More of a novelty for political nerds than a compelling thriller.

Pub Date: Oct. 12, 2021

ISBN: 978-1-982173-67-8

Page Count: 320

Publisher: Simon & Schuster/St. Martin's Press

Review Posted Online: Oct. 12, 2021

Kirkus Reviews Issue: Nov. 1, 2021

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A tasty, if not always tasteful, tale of supernatural mayhem that fans of King and Crichton alike will enjoy.

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DEVOLUTION

Are we not men? We are—well, ask Bigfoot, as Brooks does in this delightful yarn, following on his bestseller World War Z (2006).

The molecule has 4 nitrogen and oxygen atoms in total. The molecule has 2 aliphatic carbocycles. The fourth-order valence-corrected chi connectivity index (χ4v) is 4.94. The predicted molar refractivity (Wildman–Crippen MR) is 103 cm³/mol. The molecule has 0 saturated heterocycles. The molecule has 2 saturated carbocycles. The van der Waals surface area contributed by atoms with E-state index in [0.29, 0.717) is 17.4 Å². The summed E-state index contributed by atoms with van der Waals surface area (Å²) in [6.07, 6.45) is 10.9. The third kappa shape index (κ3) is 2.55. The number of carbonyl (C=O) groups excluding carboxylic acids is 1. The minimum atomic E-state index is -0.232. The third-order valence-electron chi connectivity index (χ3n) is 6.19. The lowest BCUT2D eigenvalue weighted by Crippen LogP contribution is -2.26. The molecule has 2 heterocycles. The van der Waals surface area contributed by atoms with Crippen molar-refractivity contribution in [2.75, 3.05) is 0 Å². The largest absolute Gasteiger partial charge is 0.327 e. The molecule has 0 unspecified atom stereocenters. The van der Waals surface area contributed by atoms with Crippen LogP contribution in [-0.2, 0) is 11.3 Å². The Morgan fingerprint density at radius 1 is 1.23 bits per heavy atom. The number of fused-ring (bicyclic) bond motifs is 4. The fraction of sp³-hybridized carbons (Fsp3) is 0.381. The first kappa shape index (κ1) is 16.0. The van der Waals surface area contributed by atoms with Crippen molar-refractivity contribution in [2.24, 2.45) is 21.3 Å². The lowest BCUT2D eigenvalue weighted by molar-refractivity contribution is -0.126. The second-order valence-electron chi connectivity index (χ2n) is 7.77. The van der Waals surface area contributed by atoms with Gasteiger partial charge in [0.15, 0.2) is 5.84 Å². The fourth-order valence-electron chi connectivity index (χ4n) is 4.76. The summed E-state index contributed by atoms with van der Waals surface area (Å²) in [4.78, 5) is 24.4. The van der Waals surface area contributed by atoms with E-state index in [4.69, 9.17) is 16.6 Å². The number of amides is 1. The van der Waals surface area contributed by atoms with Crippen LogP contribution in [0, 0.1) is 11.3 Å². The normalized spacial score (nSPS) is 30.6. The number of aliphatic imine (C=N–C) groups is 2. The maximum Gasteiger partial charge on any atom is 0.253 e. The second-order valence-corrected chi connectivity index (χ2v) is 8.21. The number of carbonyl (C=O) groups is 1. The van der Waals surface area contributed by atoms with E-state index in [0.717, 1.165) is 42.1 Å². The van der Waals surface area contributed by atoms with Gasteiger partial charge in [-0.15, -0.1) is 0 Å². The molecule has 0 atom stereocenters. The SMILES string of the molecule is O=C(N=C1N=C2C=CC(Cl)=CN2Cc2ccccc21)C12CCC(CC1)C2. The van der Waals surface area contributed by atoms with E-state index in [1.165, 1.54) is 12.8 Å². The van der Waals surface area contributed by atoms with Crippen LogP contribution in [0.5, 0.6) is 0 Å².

A zombie apocalypse is one thing. A volcanic eruption is quite another, for, as the journalist who does a framing voice-over narration for Brooks’ latest puts it, when Mount Rainier popped its cork, “it was the psychological aspect, the hyperbole-fueled hysteria that had ended up killing the most people.” Maybe, but the sasquatches whom the volcano displaced contributed to the statistics, too, if only out of self-defense. Brooks places the epicenter of the Bigfoot war in a high-tech hideaway populated by the kind of people you might find in a Jurassic Park franchise: the schmo who doesn’t know how to do much of anything but tries anyway, the well-intentioned bleeding heart, the know-it-all intellectual who turns out to know the wrong things, the immigrant with a tough backstory and an instinct for survival. Indeed, the novel does double duty as a survival manual, packed full of good advice—for instance, try not to get wounded, for “injury turns you from a giver to a taker. Taking up our resources, our time to care for you.” Brooks presents a case for making room for Bigfoot in the world while peppering his narrative with timely social criticism about bad behavior on the human side of the conflict: The explosion of Rainier might have been better forecast had the president not slashed the budget of the U.S. Geological Survey, leading to “immediate suspension of the National Volcano Early Warning System,” and there’s always someone around looking to monetize the natural disaster and the sasquatch-y onslaught that follows. Brooks is a pro at building suspense even if it plays out in some rather spectacularly yucky episodes, one involving a short spear that takes its name from “the sucking sound of pulling it out of the dead man’s heart and lungs.” Grossness aside, it puts you right there on the scene.